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Cell Rep. 2017 Feb 14;18(7):1598-1605. doi: 10.1016/j.celrep.2017.01.053.

Age-Related Changes in Insulin-like Signaling Lead to Intermediate-Term Memory Impairment in Drosophila.

Author information

1
Graduate School of Pharmaceutical Sciences, Chiba University, Chiba 260-8675, Japan.
2
Graduate School of Pharmaceutical Sciences, Chiba University, Chiba 260-8675, Japan. Electronic address: tonoki@chiba-u.jp.

Abstract

Insulin and insulin-growth-factor-like signaling (IIS) plays important roles in the regulation of development, growth, metabolic homeostasis, and aging, as well as in brain functions such as learning and memory. The temporal-spatial role of IIS in learning and memory and its effect on age-dependent memory impairment remain unclear. Here, we report that intermediate-term memory (ITM), but not short-term memory (STM), in Drosophila aversive olfactory memory requires transient IIS during adulthood. The expression of Drosophila insulin-like peptide 3 (Dilp3) in insulin-producing cells and insulin receptor function in the fat body are essential for ITM. Although the expression of dilp3 decreases with aging, which is unique among dilp genes, the transient expression of dilp3 in aged flies enhances ITM. These findings indicate that ITM is systemically regulated by communication between insulin-producing cells and fat body and that age-dependent changes in IIS contribute to age-related memory impairment.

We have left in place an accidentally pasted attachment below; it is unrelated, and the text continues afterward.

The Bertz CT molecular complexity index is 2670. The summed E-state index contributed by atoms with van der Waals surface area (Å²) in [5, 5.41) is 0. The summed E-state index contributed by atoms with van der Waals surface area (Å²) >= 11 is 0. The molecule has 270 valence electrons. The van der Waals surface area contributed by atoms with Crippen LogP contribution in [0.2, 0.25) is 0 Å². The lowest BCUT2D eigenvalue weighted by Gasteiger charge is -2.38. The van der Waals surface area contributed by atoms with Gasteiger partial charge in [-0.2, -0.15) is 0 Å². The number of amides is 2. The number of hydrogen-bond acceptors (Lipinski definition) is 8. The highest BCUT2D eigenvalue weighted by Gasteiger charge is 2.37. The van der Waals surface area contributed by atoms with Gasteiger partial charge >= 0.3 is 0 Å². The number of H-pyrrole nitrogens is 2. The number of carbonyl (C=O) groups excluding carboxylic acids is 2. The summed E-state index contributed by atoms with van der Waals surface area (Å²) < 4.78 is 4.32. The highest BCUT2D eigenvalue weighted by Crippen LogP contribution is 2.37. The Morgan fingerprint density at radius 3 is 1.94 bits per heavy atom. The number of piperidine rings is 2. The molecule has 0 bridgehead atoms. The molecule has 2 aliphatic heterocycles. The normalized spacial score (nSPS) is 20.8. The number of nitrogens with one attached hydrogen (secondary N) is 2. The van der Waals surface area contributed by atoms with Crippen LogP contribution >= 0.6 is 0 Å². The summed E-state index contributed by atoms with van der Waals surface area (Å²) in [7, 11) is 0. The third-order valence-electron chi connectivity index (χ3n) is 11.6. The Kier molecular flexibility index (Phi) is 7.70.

KEYWORDS:

Drosophila; aging; fat body; insulin signaling; learning and memory

PMID:
28199832
DOI:
10.1016/j.celrep.2017.01.053
[Indexed for MEDLINE]
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